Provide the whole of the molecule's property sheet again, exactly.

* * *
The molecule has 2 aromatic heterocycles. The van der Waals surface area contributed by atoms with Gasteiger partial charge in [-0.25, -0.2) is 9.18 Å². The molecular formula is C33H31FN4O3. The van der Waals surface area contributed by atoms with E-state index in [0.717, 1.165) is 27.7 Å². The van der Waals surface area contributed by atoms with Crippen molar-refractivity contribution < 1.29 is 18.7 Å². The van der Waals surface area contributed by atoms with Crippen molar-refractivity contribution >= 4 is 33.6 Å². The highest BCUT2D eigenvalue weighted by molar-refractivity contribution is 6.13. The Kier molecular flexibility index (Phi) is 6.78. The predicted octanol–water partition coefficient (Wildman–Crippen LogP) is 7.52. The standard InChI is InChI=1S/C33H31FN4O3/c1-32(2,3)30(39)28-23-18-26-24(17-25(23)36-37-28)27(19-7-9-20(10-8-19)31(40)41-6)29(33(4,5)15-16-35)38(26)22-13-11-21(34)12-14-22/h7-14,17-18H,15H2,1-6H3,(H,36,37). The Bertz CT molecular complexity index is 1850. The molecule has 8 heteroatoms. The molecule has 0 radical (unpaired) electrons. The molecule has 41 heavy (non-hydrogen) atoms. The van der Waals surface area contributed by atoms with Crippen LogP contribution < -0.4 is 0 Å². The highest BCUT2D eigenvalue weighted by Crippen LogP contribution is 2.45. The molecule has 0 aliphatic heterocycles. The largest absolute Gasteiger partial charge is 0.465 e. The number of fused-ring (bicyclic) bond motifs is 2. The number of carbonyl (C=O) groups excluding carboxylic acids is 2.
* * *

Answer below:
The molecule has 2 aromatic heterocycles. The van der Waals surface area contributed by atoms with Gasteiger partial charge in [-0.25, -0.2) is 9.18 Å². The molecular formula is C33H31FN4O3. The van der Waals surface area contributed by atoms with E-state index in [0.717, 1.165) is 27.7 Å². The van der Waals surface area contributed by atoms with Crippen molar-refractivity contribution < 1.29 is 18.7 Å². The van der Waals surface area contributed by atoms with Crippen molar-refractivity contribution >= 4 is 33.6 Å². The highest BCUT2D eigenvalue weighted by molar-refractivity contribution is 6.13. The Kier molecular flexibility index (Phi) is 6.78. The predicted octanol–water partition coefficient (Wildman–Crippen LogP) is 7.52. The standard InChI is InChI=1S/C33H31FN4O3/c1-32(2,3)30(39)28-23-18-26-24(17-25(23)36-37-28)27(19-7-9-20(10-8-19)31(40)41-6)29(33(4,5)15-16-35)38(26)22-13-11-21(34)12-14-22/h7-14,17-18H,15H2,1-6H3,(H,36,37). The Bertz CT molecular complexity index is 1850. The molecule has 8 heteroatoms. The molecule has 0 radical (unpaired) electrons. The molecule has 41 heavy (non-hydrogen) atoms. The van der Waals surface area contributed by atoms with Crippen LogP contribution < -0.4 is 0 Å². The highest BCUT2D eigenvalue weighted by Crippen LogP contribution is 2.45. The molecule has 0 aliphatic heterocycles. The largest absolute Gasteiger partial charge is 0.465 e. The number of fused-ring (bicyclic) bond motifs is 2. The number of carbonyl (C=O) groups excluding carboxylic acids is 2.